Ball’s struggle to reconcile conventions that often evoked colonial and imperialist nostalgia through ethnographical and spatial forms with the violent reality of slavery is detectable, but so too is his desire to challenge and disrupt White narratives. In the same way that the enslaved man in Ball’s panorama was first shown in his home in Africa, with his family and village communities surrounding him, Biggerstaff’s first portrait depicts a man with a sense of place, purpose, and citizenship in modern America.
In his portrait, Biggerstaff is clean-shaven, with a trimmed moustache and neatly-cut hair. He wears a suit jacket and waistcoat, with a flower blooming in his lapel. Seated in a wooden chair, he gazes thoughtfully at something just to the left of the camera’s lens. His chin rests upon his right hand. The background, though faded, shows a circular trellis which forms a halo around Biggerstaff’s head. The cherub that bestows a wreath of flowers upon the top of the trellis could almost be reaching out to touch Biggerstaff, to whisper in his ear as he sits in thoughtful repose.
It is difficult to subsequently reconcile this image of Biggerstaff with the one that succeeds it. Now dead, the face that first greets and intrigues the viewer with its contemplative meditation is covered by a hood, unable to return the gaze of either camera or viewer. Though he wears the same jacket—presumably his best—the flower, a sign of life blossoming, has gone. A wedding ring is just visible on his left hand. A crowd of White men stand behind Biggerstaff’s body, whilst Reverend Victor Day and Sheriff Henry Jurgens stand either side of him. Every White face is staring intently at the camera, which returns their relentless gaze in a stand-off that teeters upon the confrontational. Considering that the Black photographer had headed the group that lobbied for Biggerstaff’s life, this may indeed have been a confrontational exchange. The White faces of the law are almost challenging Ball—and by extension, the viewer—to say or do something to oppose its actions.
The final image in the sequence is of Biggerstaff in his casket. Now more prominently displayed, his wedding ring draws the viewer’s gaze immediately. This draws attention not only to the loss of Biggerstaff himself but to the sorrows felt by a wife and family left behind. Biggerstaff’s body is displayed in a lined casket that is propped up to allow Ball to capture Biggerstaff’s torso in a style not too far removed from that of portraiture. Spectators can see that, after his execution, Biggerstaff’s body was attended to, cared for, and mourned. Central to this mode of presentation is an adherence to traditional African American mourning rituals that were widely practiced at the end of the nineteenth century. Open-casket funerals were traditional in African American communities. This way of communal mourning allowed people to express their grief by touching, kissing, and laying their hands upon his body. Lovingly embracing and establishing physical contact with the bodies of lynching victims was often a way for families and loved ones to reclaim the bodies of those who had been taken from them, a way to protest against and challenge the injustice of their deaths. In photographing the casket in this way, Ball made the mourning process available to a wider audience. Where Biggerstaff’s community in Helena could see, touch, and mourn his body at the funeral, the tactility of the photographs allowed viewers to participate in this ritual from both a geographical and temporal distance. Viewers, too, could lay their hands upon the body, hold it to their lips or to their hearts as they mourned Biggerstaff’s death.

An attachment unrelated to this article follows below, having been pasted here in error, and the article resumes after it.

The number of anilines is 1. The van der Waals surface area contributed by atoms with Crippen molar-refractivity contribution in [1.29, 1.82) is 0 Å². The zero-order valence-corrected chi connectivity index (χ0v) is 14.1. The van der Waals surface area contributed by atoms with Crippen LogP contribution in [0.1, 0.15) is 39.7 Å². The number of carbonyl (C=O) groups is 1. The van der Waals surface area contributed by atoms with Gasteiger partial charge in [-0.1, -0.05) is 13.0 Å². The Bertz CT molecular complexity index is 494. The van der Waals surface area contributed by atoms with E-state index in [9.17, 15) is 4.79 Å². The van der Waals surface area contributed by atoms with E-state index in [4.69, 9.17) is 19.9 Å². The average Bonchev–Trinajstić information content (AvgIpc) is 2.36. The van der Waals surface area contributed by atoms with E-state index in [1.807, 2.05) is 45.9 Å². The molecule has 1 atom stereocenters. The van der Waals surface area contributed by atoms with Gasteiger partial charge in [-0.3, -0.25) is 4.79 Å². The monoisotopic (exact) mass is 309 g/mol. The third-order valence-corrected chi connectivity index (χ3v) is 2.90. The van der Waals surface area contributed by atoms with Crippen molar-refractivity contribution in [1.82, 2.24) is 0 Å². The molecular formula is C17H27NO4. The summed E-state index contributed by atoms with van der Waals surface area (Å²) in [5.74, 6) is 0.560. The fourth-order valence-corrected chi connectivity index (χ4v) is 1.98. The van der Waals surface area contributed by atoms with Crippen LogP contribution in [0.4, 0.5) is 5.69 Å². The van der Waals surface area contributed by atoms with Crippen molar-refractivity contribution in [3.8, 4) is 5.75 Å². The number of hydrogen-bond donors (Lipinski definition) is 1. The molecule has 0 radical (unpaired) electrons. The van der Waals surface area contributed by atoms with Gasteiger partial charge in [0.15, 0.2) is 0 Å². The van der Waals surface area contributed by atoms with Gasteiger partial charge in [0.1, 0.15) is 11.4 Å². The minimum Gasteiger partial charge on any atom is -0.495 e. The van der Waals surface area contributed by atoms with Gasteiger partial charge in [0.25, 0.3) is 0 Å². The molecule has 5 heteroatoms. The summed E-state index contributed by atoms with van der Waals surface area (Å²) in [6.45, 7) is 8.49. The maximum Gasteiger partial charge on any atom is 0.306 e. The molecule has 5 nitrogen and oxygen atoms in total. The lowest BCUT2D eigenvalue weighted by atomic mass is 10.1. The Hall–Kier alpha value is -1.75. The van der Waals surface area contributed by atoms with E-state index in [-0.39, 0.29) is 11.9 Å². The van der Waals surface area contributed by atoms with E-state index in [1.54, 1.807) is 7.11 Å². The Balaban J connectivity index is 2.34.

Despite the high levels of violence perpetrated against African American communities, and despite working within a White-dominated industry and culture, J.P. Ball’s work repeatedly challenged White assumptions about Black inferiority and criminality. He celebrated Black excellence by promoting and exhibiting works by Black artists, musicians, and craftsmen in his sensational Cincinnati studio. He rallied against racial violence by leading the clemency campaign after Biggerstaff’s trial. When this ultimately failed, he commemorated Biggerstaff’s unjust death in a way that honoured African American mourning traditions and emphasised a life lost as opposed to a criminalised corpse. Like many Black artists and performers throughout American history, Ball used innovative visual technologies and conventions to overturn the dominant visual culture that so often dehumanised African Americans and eradicated Black lived experience in the United States.
Elizabeth Alexander, The Black Interior (Minneapolis: Graywolf Press, 2004).
Edwin T. Arnold, What Virtue There is in Fire: Cultural Memory and the Lynching of Sam Hose (Athens, GA: University of Georgia Press, 2009).
Deborah Willis, Reflections in Black: A History of Black Photographers 1840 to the Present (New York: W.W. Norton & Company, 2000).
Deborah Willis, J.P. Ball: Daguerrean and Studio Photographer (New York: Routledge, 1993).
Shelly Jarenski, ‘“Delighted and Instructed”: African American Challenges to Panoramic Aesthetics in J. P. Ball, Kara Walker, and Frederick Douglass’, American Quarterly, 65:1 (2013): 119-155.
Jaqueline Goldbsy, Spectacular Secret: Lynching in American Life and Literature (Chicago, IL: University of Chicago Press, 2006).
Shona is a third year PhD student in the History department at Lancaster University. Her research, funded by the Arts and Humanities Research Council, critically examines commemorative displays of historical trauma and suffering. Her thesis investigates violence, visual culture, and the commemoration of racial violence in the United States, and aims to expose how modern commemorative representations are inextricably linked to early visual technologies that relied upon the objectification and commodification of African American suffering.